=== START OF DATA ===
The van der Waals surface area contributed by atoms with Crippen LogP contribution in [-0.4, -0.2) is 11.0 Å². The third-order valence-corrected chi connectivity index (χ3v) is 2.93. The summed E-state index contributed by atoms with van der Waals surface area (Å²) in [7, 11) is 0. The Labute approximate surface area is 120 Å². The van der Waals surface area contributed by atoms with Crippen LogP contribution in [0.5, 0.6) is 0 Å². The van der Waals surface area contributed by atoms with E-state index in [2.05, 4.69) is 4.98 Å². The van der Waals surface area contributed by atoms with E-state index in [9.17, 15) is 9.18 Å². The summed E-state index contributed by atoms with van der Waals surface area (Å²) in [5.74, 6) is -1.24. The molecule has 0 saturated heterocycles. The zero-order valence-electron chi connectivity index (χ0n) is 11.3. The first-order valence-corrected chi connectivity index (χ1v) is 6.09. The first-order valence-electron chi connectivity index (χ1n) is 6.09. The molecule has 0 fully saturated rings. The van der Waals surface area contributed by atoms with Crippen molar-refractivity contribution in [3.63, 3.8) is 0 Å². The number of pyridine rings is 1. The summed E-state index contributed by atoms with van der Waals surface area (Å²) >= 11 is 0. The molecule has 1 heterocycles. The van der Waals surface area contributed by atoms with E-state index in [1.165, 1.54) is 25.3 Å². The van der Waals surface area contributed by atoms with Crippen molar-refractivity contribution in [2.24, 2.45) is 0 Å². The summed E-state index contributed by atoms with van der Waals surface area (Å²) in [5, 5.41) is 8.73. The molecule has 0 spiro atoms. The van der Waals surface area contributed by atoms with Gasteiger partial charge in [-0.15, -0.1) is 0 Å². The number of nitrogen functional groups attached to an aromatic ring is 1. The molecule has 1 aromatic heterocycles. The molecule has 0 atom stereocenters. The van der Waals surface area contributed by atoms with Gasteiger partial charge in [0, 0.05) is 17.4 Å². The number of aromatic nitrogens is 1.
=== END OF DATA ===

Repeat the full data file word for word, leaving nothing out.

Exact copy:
The van der Waals surface area contributed by atoms with Crippen LogP contribution in [-0.4, -0.2) is 11.0 Å². The third-order valence-corrected chi connectivity index (χ3v) is 2.93. The summed E-state index contributed by atoms with van der Waals surface area (Å²) in [7, 11) is 0. The Labute approximate surface area is 120 Å². The van der Waals surface area contributed by atoms with Crippen LogP contribution in [0.5, 0.6) is 0 Å². The van der Waals surface area contributed by atoms with E-state index in [2.05, 4.69) is 4.98 Å². The van der Waals surface area contributed by atoms with E-state index in [9.17, 15) is 9.18 Å². The summed E-state index contributed by atoms with van der Waals surface area (Å²) in [5.74, 6) is -1.24. The molecule has 0 saturated heterocycles. The zero-order valence-electron chi connectivity index (χ0n) is 11.3. The first-order valence-corrected chi connectivity index (χ1v) is 6.09. The first-order valence-electron chi connectivity index (χ1n) is 6.09. The molecule has 0 fully saturated rings. The van der Waals surface area contributed by atoms with Crippen molar-refractivity contribution in [3.63, 3.8) is 0 Å². The number of pyridine rings is 1. The summed E-state index contributed by atoms with van der Waals surface area (Å²) >= 11 is 0. The molecule has 1 heterocycles. The van der Waals surface area contributed by atoms with E-state index in [1.165, 1.54) is 25.3 Å². The van der Waals surface area contributed by atoms with Crippen molar-refractivity contribution in [2.24, 2.45) is 0 Å². The summed E-state index contributed by atoms with van der Waals surface area (Å²) in [5, 5.41) is 8.73. The molecule has 0 spiro atoms. The van der Waals surface area contributed by atoms with Gasteiger partial charge in [-0.15, -0.1) is 0 Å². The number of nitrogen functional groups attached to an aromatic ring is 1. The molecule has 1 aromatic heterocycles. The molecule has 0 atom stereocenters. The van der Waals surface area contributed by atoms with Gasteiger partial charge in [0, 0.05) is 17.4 Å². The number of aromatic nitrogens is 1.